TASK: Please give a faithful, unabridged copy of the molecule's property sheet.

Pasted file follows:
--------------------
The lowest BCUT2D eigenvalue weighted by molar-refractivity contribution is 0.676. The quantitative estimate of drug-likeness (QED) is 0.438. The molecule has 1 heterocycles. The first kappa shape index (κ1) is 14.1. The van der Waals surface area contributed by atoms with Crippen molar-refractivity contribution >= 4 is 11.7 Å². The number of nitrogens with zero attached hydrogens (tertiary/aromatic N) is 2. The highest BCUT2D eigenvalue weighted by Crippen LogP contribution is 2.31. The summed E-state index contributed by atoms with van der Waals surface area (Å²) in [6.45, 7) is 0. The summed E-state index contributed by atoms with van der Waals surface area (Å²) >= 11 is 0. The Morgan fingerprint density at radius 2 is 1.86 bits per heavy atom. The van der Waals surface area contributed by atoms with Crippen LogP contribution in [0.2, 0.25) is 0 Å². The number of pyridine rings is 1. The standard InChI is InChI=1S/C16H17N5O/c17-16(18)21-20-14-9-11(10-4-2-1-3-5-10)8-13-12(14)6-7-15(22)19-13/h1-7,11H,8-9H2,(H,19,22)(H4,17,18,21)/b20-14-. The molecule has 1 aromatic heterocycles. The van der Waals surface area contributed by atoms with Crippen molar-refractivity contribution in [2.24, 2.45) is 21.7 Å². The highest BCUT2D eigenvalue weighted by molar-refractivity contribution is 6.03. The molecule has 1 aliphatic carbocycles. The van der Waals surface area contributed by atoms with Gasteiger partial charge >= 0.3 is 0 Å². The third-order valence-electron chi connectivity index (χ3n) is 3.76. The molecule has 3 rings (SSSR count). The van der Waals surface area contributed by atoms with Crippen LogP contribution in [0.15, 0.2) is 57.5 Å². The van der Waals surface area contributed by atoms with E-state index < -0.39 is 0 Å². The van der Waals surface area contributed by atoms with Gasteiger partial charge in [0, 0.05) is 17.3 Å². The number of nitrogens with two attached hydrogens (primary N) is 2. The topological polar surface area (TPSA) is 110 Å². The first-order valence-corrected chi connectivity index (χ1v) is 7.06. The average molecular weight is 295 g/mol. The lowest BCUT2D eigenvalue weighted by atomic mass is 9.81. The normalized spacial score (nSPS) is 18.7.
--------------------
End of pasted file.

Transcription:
The lowest BCUT2D eigenvalue weighted by molar-refractivity contribution is 0.676. The quantitative estimate of drug-likeness (QED) is 0.438. The molecule has 1 heterocycles. The first kappa shape index (κ1) is 14.1. The van der Waals surface area contributed by atoms with Crippen molar-refractivity contribution >= 4 is 11.7 Å². The number of nitrogens with zero attached hydrogens (tertiary/aromatic N) is 2. The highest BCUT2D eigenvalue weighted by Crippen LogP contribution is 2.31. The summed E-state index contributed by atoms with van der Waals surface area (Å²) in [6.45, 7) is 0. The summed E-state index contributed by atoms with van der Waals surface area (Å²) >= 11 is 0. The Morgan fingerprint density at radius 2 is 1.86 bits per heavy atom. The van der Waals surface area contributed by atoms with Crippen LogP contribution in [0.2, 0.25) is 0 Å². The number of pyridine rings is 1. The standard InChI is InChI=1S/C16H17N5O/c17-16(18)21-20-14-9-11(10-4-2-1-3-5-10)8-13-12(14)6-7-15(22)19-13/h1-7,11H,8-9H2,(H,19,22)(H4,17,18,21)/b20-14-. The molecule has 1 aromatic heterocycles. The van der Waals surface area contributed by atoms with Crippen molar-refractivity contribution in [2.24, 2.45) is 21.7 Å². The highest BCUT2D eigenvalue weighted by molar-refractivity contribution is 6.03. The molecule has 1 aliphatic carbocycles. The van der Waals surface area contributed by atoms with Gasteiger partial charge >= 0.3 is 0 Å². The third-order valence-electron chi connectivity index (χ3n) is 3.76. The molecule has 3 rings (SSSR count). The van der Waals surface area contributed by atoms with Crippen LogP contribution in [0.15, 0.2) is 57.5 Å². The van der Waals surface area contributed by atoms with E-state index < -0.39 is 0 Å². The van der Waals surface area contributed by atoms with Gasteiger partial charge in [0, 0.05) is 17.3 Å². The number of nitrogens with two attached hydrogens (primary N) is 2. The topological polar surface area (TPSA) is 110 Å². The first-order valence-corrected chi connectivity index (χ1v) is 7.06. The average molecular weight is 295 g/mol. The lowest BCUT2D eigenvalue weighted by atomic mass is 9.81. The normalized spacial score (nSPS) is 18.7.